My earliest book I studied at high school, I must have been 11 or 12 so over 10 years ago now. It is about a boy whose brother has cancer and he writes to the queen to see if she has a cure. This book I wasn’t a fan of at first. I think I thought it was too ‘primary school’ for me. I do remember having this slight feeling of sadness when the letter he receives back from the Queen is just a general Buckingham Palace one and he knows that his brother is going to die.

Apart from that moment in the book I don’t remember too much about it. I don’t see myself reading it again unless I have kids and happen to come across the book!

Sherlock Holmes- Sir Arthur Conan Doyle

A GCSE text, I remember not being thrilled about Sherlock Holmes being a module, but then I absolutely loved it. So much so I bought the box set of all his books.

Postcards- Annie Proulx
An A-level text this book was part of an American Literature module. It is about Loyal Blood who murders his girlfriend, buries her and then worried he will be caught drives off and never see’s his family again. Each chapter is marked by a postcard. It is a stunning read filled to the brim with symbolism. I have read it more than once but not recently. At school, I loved the book.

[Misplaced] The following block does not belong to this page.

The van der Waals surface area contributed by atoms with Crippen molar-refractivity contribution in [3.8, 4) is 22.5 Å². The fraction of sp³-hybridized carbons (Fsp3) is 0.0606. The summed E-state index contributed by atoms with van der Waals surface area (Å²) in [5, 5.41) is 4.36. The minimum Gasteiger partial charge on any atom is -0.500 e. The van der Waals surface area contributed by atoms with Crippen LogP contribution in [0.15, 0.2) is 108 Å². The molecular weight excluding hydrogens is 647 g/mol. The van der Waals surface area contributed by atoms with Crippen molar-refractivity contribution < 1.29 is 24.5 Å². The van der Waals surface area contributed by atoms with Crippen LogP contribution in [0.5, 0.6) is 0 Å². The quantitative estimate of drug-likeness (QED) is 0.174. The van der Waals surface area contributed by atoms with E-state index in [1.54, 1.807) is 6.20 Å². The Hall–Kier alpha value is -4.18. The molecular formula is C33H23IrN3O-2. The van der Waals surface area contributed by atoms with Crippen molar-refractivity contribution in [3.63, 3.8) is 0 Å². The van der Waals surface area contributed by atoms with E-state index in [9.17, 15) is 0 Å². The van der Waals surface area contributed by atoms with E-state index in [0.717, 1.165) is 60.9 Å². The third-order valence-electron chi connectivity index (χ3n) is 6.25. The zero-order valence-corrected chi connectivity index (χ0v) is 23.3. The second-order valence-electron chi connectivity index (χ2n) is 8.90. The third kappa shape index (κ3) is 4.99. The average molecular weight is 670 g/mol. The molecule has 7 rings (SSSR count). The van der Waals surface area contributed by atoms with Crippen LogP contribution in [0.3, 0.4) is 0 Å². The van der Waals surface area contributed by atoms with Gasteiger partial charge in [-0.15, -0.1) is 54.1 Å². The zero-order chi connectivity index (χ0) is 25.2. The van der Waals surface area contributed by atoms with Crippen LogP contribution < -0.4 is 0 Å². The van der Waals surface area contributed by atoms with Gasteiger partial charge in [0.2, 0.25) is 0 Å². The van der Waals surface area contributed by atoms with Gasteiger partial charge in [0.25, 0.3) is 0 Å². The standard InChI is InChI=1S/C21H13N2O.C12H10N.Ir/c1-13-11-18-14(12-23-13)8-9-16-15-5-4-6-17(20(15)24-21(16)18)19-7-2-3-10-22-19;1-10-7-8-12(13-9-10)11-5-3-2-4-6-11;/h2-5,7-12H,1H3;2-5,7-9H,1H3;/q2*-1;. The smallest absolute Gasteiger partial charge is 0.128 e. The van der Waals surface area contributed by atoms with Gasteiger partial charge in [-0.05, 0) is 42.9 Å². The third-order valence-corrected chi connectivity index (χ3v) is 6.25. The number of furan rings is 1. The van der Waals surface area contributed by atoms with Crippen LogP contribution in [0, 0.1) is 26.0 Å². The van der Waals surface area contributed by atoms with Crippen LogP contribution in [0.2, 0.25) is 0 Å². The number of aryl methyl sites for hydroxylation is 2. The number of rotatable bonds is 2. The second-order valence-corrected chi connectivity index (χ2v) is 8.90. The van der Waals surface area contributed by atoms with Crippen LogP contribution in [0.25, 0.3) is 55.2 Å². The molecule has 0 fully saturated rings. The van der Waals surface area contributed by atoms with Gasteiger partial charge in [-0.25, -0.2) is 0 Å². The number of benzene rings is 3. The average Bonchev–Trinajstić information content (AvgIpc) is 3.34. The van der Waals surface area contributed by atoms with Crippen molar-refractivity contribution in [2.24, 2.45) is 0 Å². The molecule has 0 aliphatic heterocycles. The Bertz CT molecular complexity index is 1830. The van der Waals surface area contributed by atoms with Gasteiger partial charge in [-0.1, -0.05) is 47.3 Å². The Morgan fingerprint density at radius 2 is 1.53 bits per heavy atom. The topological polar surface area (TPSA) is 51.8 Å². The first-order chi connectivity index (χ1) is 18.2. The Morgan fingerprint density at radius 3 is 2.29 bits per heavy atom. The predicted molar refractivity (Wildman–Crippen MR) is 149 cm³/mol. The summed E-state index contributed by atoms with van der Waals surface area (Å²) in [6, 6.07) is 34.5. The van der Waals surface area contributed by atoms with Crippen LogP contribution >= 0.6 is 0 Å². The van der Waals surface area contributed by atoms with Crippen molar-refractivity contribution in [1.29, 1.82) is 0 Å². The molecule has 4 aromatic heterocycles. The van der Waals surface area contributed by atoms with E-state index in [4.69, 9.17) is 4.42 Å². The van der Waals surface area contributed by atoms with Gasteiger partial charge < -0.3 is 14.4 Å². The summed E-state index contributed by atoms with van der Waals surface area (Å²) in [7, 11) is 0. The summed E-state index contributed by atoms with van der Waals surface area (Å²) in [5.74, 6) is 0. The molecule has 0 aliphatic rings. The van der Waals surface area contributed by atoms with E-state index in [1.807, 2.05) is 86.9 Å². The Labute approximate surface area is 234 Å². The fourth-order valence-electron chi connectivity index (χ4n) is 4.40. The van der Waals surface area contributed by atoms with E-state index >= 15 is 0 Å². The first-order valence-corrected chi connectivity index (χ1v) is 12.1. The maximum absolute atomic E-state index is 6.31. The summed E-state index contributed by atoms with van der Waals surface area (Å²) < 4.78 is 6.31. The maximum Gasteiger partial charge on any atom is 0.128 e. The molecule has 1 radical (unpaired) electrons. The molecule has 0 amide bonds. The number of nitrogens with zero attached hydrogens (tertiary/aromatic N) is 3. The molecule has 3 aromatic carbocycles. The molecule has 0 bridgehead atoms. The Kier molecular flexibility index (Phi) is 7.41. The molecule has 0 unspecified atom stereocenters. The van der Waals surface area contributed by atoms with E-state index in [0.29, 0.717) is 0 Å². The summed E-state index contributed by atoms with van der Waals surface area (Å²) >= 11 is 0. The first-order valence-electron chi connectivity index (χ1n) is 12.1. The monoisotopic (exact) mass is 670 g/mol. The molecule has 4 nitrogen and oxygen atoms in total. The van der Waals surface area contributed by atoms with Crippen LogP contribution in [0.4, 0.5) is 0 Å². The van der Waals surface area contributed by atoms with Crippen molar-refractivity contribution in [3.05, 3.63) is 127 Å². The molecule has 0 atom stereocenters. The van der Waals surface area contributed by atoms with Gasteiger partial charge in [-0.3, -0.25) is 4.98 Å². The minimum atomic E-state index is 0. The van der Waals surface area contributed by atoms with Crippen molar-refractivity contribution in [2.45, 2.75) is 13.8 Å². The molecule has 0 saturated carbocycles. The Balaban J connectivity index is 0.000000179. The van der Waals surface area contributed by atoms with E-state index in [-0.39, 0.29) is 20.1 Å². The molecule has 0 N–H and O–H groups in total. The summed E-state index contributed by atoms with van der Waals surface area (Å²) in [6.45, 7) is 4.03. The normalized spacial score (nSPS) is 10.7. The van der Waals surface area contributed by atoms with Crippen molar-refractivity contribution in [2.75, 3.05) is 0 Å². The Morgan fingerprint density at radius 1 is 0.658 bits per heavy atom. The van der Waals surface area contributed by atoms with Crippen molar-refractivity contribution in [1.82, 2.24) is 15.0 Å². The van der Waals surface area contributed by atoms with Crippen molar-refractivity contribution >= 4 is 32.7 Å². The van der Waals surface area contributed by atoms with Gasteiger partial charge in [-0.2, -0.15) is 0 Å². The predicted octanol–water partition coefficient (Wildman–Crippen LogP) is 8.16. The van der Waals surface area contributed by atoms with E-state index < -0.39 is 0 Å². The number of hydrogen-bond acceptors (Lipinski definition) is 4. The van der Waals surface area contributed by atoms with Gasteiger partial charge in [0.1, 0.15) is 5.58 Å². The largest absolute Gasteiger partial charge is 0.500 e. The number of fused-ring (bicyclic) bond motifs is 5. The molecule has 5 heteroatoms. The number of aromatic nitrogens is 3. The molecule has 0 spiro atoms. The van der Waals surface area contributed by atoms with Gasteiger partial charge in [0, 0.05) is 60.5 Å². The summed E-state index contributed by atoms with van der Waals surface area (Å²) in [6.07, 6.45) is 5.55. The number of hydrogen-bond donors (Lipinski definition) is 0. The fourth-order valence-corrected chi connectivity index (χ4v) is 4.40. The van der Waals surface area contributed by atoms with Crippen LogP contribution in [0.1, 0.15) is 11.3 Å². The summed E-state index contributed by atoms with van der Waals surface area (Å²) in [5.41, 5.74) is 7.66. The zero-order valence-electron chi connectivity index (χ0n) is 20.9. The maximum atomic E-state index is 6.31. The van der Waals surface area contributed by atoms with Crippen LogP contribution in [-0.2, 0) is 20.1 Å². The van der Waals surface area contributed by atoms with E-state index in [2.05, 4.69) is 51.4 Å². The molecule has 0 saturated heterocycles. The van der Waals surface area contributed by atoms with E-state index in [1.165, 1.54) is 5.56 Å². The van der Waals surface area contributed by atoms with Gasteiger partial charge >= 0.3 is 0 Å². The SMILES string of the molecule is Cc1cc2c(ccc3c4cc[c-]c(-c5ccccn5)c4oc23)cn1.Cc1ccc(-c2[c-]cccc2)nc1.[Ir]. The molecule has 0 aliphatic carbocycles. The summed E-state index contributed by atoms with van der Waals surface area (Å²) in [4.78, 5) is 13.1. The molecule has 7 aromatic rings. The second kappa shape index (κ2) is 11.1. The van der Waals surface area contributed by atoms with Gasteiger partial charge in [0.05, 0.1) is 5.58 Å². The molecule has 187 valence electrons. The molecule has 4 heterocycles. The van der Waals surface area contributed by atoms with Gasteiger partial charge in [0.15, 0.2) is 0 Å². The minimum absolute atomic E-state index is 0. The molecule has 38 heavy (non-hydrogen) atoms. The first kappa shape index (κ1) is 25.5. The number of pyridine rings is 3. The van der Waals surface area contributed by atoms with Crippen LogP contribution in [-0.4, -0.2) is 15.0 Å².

The Great Gatsby and Tender is the Night – F. Scott Fitzgerald
Another A-level text. I wasn’t keen on Gatsby. I remember at school this was the first book I read where I was thinking I didn’t want to go to university if it was going to be this hard. I didn’t like the way it was written which meant I struggled to write essays. I thought the characters were spoilt and self- indulgent and completely unrelatable. All I remember is Daisy being lazy and selfish and West Egg and East Egg! However, years later I watched the film with Leonardo Dicaprio in (which I loved) and I can understand completely why the book is iconic. I have still kept my school copy.

Tender is the Night is another A- Level text that I studied in Upper Sixth. I don’t remember much of this book at all, which says it all really.

The Old Man and the Sea- Ernest Hemingway
A GCSE text I loved, The Old Man and the Sea I think was more of the ‘harder’ texts we studied. I think I got an A in either the coursework or exam I had taken on this text so was pleased. I want to read the book again as I remember so little.